As a result of his understanding the text of Jeremiah, Daniel responded in the following manner: “So I gave my attention to the Lord God to seek Him by prayer and supplications, with fasting, sackcloth and ashes” (v. 3). Daniel literally “turned his face toward the Lord God,” which is a fitting description of prayer. In prayer, believers turn their face from the world, its allurements, and their preoccupation with themselves to the Lord their God. The focus of their mind turns to God Himself and His will for their lives. Daniel’s manner in prayer revealed a determined, fervent heart; not an in-passing, flippant approach to prayer. He was desperate, and he lingered long before the Lord in order to understand God’s will. This was not simply a quick request before reading Scripture to ask for God’s blessing; this was a prolonged time of fasting and sitting before the Lord in a humble state. We learn much from Daniel’s countenance, but we also learn from the way he approached both the text and his response to it. Though the passages resonates with the rest of the Old Testament, two examples suffice to make our point.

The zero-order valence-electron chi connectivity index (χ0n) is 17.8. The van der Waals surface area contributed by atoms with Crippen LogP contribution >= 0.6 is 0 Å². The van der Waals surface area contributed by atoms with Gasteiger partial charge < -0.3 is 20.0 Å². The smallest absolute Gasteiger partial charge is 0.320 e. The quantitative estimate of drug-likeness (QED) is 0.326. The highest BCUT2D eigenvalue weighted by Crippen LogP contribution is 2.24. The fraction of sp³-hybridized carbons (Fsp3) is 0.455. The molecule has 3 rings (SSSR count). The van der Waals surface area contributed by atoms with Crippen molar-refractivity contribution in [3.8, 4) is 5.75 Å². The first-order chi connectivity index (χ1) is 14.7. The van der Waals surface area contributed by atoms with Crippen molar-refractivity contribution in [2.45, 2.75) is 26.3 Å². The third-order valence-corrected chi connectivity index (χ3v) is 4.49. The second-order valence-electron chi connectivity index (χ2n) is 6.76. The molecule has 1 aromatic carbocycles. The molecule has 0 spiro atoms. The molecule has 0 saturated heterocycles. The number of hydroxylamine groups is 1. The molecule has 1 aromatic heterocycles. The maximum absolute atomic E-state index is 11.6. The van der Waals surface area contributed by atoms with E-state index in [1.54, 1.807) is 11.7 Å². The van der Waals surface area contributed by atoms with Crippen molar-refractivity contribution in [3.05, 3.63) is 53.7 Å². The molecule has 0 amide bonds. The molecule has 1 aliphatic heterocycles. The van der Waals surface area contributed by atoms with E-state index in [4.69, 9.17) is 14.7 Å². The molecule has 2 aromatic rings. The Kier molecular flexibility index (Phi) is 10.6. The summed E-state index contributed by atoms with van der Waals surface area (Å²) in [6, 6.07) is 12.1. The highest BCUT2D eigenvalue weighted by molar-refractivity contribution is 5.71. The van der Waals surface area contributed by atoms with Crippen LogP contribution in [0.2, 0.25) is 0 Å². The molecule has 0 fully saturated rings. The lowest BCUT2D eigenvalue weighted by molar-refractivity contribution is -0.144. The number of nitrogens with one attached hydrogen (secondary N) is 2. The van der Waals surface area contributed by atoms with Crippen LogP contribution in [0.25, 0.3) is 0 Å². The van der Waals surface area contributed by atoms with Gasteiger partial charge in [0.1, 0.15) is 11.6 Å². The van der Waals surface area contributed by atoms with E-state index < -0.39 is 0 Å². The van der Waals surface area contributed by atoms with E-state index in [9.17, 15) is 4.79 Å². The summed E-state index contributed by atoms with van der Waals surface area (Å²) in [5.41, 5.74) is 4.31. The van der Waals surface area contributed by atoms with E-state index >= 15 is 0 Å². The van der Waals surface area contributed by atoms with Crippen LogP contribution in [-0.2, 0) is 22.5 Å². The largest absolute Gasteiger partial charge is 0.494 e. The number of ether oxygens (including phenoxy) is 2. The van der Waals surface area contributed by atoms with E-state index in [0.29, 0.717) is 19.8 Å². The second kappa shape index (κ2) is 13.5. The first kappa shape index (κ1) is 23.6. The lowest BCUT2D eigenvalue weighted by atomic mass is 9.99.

1. Daniel and Moses
Moreover, as an example for us, Daniel’s prayer demonstrates how he prayed in accordance with the text. For example, he begins his prayer, “Alas, O Lord, the great and awesome God, who keeps His covenant and lovingkindness for those who love Him and keep His commandments” (9:4b). Consider the words of Deuteronomy 7:9:
Know therefore that the Lord your God, He is God, the faithful God, who keeps His covenant and His lovingkindness to a thousandth generation with those who love Him and keep His commandments.